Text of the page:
The youth, Clarence McDonald, a railroad employee, was seized on information supplied by the victim’s friend, Miss Elaine Mastney, 17, a senior in the Morton High School.
She told authorities that Dorothy said Clarence was inordinately
jealous, and had said: “If I can’t have you, nobody else will.”


Some 12 hours after the shooting late yesterday in the theater balcony where “Hellzapoppin” and “Sealed Lips” were being shown,
the youth made a statement to the attorney Leslie Curtis. “I don’t know — it just happened,“ he was quoted as saying. "Was there any conversation before you shot her?” the boy was asked. “No,” he replied, “I was kissing her.”


Young McDonald said he had been going with Dorothy for about two years, that they had talked of marriage, but later decided “to wait four years “until she was a little older.“ He admitted the officials said, that on a former occasion he had drawn a pistol on the girl while they were in an ice cream parlor, but that he was just "fooling."
Prior to making the statement, the youth told the coroner that he and his victim had quarreled about trivial things — baseball, football and school affairs.
The clue was obtained shortly after the identification of Dorothy's
body in the morgue where it had lain among the unknown dead for almost 11 hours after the shooting.
Identification was made by an uncle who said Dorothy, also of Berwyn,
was the daughter of a real estate man and that she had finished high school this month.
Police had obtained only a vague description of the youth who stepped across Dorothy’s bleeding body, sprinted up an aisle and escaped in the dark and confusion of the theater.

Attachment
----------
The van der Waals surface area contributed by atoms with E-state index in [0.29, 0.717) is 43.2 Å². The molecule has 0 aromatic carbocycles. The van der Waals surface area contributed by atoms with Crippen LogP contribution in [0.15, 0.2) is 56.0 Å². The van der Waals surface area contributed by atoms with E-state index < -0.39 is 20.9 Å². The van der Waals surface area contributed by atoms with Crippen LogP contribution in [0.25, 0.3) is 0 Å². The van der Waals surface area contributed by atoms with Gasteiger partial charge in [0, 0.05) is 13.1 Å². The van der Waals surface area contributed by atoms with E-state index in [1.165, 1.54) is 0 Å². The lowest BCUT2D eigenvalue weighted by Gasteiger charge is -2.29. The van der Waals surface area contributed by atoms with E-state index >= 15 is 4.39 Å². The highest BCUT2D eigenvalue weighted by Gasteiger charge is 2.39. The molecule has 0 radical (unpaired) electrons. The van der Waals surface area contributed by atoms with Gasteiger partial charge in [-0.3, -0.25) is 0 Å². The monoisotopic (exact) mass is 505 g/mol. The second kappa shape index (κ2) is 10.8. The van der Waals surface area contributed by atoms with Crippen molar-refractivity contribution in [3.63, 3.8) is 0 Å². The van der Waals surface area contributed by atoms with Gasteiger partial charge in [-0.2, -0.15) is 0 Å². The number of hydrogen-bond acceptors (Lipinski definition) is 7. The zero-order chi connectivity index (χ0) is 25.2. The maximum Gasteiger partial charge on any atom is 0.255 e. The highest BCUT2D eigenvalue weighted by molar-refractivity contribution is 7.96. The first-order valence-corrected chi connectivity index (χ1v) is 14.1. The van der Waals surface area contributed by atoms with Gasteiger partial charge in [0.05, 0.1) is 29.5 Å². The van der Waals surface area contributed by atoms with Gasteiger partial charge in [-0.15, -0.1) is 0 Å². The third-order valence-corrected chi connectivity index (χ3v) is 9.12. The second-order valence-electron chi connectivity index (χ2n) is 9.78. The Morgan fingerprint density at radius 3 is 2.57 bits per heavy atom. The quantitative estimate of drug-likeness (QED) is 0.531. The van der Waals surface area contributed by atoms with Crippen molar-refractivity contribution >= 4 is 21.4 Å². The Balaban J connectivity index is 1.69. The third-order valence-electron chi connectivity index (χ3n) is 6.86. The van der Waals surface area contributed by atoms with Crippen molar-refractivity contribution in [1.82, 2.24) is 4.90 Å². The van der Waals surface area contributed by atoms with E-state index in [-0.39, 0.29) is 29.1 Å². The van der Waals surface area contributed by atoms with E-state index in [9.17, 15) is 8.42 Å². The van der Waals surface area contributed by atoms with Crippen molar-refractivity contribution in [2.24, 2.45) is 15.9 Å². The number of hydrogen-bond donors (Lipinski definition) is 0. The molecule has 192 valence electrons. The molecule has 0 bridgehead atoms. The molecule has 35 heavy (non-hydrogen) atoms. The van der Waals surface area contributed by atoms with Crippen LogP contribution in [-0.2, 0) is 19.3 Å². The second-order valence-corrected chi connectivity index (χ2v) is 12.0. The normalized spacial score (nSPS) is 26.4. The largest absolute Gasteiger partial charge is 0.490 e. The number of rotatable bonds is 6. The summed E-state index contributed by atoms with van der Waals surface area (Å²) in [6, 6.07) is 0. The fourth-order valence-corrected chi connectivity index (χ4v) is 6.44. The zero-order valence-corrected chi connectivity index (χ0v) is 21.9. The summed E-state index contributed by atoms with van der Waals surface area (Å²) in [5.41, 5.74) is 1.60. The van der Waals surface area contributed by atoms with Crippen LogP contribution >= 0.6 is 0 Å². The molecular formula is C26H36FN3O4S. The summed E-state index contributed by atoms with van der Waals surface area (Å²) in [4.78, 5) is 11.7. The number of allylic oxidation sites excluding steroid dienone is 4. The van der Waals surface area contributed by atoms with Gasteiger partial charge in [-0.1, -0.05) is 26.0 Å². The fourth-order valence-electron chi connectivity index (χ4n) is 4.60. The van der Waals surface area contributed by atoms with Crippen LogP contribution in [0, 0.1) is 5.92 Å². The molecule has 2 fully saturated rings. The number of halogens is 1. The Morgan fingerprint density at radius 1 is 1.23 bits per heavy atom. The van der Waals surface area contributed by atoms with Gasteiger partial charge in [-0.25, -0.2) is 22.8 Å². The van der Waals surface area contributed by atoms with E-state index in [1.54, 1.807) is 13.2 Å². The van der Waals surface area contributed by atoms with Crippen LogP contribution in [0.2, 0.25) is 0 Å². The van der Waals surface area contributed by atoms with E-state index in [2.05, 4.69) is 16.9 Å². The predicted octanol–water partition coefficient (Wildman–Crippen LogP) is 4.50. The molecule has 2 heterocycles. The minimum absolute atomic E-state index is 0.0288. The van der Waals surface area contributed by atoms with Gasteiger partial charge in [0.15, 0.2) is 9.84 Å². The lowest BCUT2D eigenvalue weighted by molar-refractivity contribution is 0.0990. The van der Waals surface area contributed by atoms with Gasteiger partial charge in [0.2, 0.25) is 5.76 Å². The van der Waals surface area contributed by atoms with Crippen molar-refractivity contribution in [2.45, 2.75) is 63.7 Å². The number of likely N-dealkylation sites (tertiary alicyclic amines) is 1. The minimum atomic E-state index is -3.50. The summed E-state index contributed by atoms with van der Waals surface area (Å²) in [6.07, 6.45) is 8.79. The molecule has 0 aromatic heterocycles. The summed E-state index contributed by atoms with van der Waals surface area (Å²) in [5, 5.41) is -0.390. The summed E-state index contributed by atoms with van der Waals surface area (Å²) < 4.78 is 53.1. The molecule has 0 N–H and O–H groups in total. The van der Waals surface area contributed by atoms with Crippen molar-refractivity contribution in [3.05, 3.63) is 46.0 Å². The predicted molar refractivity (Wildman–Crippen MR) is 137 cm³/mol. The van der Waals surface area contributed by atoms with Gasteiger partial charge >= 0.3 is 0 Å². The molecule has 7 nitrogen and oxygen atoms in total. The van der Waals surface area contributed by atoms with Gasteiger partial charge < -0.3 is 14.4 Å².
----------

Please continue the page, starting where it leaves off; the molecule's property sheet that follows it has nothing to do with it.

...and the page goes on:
Noisy with pistol shots and girlish screams, “Hellzapoppin' had finished and a companion picture, "Sealed Lips.” had started building its mystery plot.
In the nearly empty balcony, Dorothy was sitting with a young man. Suddenly she cried “Help, oh help me! He’s got a gun!” Those nearby heard her but associated her cry with the antics in the picture just ended. A scene in the crime feature, a fight in a prison mess hall, had the sound of amplified roaring as a perfect cover for the shot that followed by a few seconds. “Oh, get that man! I’m shot, I’m shot!” Dorothy screamed, then collapsed in an aisle, a bullet beneath her heart.

Brad Smith
Brad Smith on February 19, 2011 at 11:46 am

Here’s a photograph of the Palace Theatre taken in 1936 and another photograph taken in 1937 by George Mann of the comedy dance team, Barto and Mann.

JudithK on February 16, 2013 at 12:48 pm

Never visited the Palace Theatre until it reopened as the Cadillac Palace Theatre for the show “The Producers”. Wonderful place!

JRS40 on November 17, 2014 at 10:33 am

The last movie shown here was in 1972, the reserved seat presentation of “Nicholas and Alexandra.”

DavidZornig on January 12, 2015 at 8:19 am

1968 photo as the Bismarck added courtesy of John P. Keating Jr.

Mike (saps)
Mike (saps) on March 29, 2015 at 1:08 am

This house was mentioned in Roger Ebert’s review of Finian’s Rainbow:

“Finian’s Rainbow” is a marvelous evening right up to its last shot of Astaire walking away down a country road. Unfortunately, the management of the Bismarck turned on the house lights before Astaire was finished walking; for that, I would gladly turn them into little green toads.